By Matin Durrani
Over the past year the world’s computers, mobile phones and other devices generated some 12 zettabytes of data. And by 2020 that number is predicted to rise to 44 zettabytes – nearly as many bits as there are stars in the universe.
In the August 2016 issue of Physics World magazine – now live in the Physics World app for mobile and desktop – Harald Haas from the University of Edinburgh in the UK explains how the humble household light bulb could soon be transformed into the backbone of a revolutionary new wireless communications network based on visitible light.
Known as “LiFi”, the system could not only contribute to next-generation 5G mobile-phone systems, but also unlock the potential of the “Internet of things”, create”smart” cities, help with the introduction of driverless cars and offer new ways to monitor the health of old people. You can also read the article here.
The August issue also shows how neutrons could help in the search for new drugs, why we need to solve the ethical dilemmas surrounding space mining, and how physicists are helping to save daguerreotype photographs from decay. Don’t miss either our look at the impact of Brexit on European physics.
If you’re a member of the Institute of Physics (IOP), you can now enjoy immediate access to the new issue with the digital edition of the magazine in your web browser or on any iOS or Android mobile device (just download the Physics World app from the App Store or Google Play). If you’re not yet in the IOP, you can join as an IOPimember for just £15, €20 or $25 a year to get full access to Physics World digital.
For the record, here’s a run-down of what else is in the issue.
• UK physics grapples with Brexit – Physicists raise concerns after the UK votes to leave the European Union, as Michael Banks reports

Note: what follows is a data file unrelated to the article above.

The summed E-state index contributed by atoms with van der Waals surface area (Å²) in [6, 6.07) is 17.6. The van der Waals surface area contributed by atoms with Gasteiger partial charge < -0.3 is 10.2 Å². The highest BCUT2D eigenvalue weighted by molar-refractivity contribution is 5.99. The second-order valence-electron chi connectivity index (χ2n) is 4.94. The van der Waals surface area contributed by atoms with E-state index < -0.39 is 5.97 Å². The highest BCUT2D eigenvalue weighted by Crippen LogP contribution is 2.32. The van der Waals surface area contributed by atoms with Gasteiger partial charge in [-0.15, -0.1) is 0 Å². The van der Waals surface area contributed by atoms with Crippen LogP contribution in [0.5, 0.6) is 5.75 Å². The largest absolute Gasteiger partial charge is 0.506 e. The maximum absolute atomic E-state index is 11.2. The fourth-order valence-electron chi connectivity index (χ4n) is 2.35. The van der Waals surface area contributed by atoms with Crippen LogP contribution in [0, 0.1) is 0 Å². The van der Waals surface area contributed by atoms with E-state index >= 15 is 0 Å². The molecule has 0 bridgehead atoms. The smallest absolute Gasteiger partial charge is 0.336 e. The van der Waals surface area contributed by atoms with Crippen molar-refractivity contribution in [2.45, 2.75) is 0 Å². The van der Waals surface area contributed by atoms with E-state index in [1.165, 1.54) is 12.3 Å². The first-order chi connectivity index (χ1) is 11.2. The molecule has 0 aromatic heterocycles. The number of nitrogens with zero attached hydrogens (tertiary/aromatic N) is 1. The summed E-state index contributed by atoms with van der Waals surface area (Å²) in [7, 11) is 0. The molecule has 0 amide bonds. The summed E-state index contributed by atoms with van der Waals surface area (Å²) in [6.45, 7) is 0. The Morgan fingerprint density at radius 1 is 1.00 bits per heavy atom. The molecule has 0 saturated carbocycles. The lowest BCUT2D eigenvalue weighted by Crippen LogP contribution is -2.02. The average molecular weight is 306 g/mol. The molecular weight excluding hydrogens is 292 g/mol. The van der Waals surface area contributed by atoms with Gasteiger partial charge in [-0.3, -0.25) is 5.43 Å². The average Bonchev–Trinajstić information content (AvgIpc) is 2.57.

• China’s physics future – Yang Wei – president of the National Natural Science Foundation of China – talks to Matin Durrani about how the agency supports basic research and what it’s doing to boost the quality of physics in China
• Ethics for an “off-world” economy – With asteroid mining set to begin in the coming decades, Tony Milligan warns that ethical questions still need to be answered
• In praise of Descartes – Robert P Crease responds to criticisms of René Descartes made by Nobel laureate Steven Weinberg and others
• A light-connected world – The humble household light bulb – once a simple source of illumination – could soon be transformed into the backbone of a revolutionary new wireless communications network based on visible light. Harald Haas explains how this “LiFi” system works and how it could shape our increasingly data-driven world
• Neutrons for new drugs – Crystallography with neutrons, rather than X-rays, takes a lot of the chance out of drug discovery, as Jon Cartwright reports
• Preserving the past – Physicists have joined the battle to stop daguerreotypes – a prized, early form of photograph – from degrading any further, as Stephen Ornes reports
• Thinking big thoughts – Vlatko Vedral reviews The Big Picture: On the Origins of Life, Meaning and the Universe Itself by Sean Carroll
• Nuclear power’s ups and downs – Geoff Vaughan reviews The Fall and Rise of
Nuclear Power in Britain: a History by Simon Taylor
• A physical feast – Margaret Harris reviews Molecular Gastronomy at Home: Taking Culinary Physics Out of the Lab and Into Your Kitchen by Jozef Youssef
• Diverse opportunities in defence – Working at the UK’s defence laboratory gives Gareth Brown the ability to apply his physics and mathematics knowledge to real-world applications – and not necessarily in the ways you might expect
• Once a physicist – Alan Pierson is artistic director and conductor of the New York-based contemporary-music ensemble Alarm Will Sound, and a professor of conducting at Northwestern University’s Bienen School of Music in Illinois, US
• Paint it nanoblack – Sidney Perkowitz on the search for the blackest black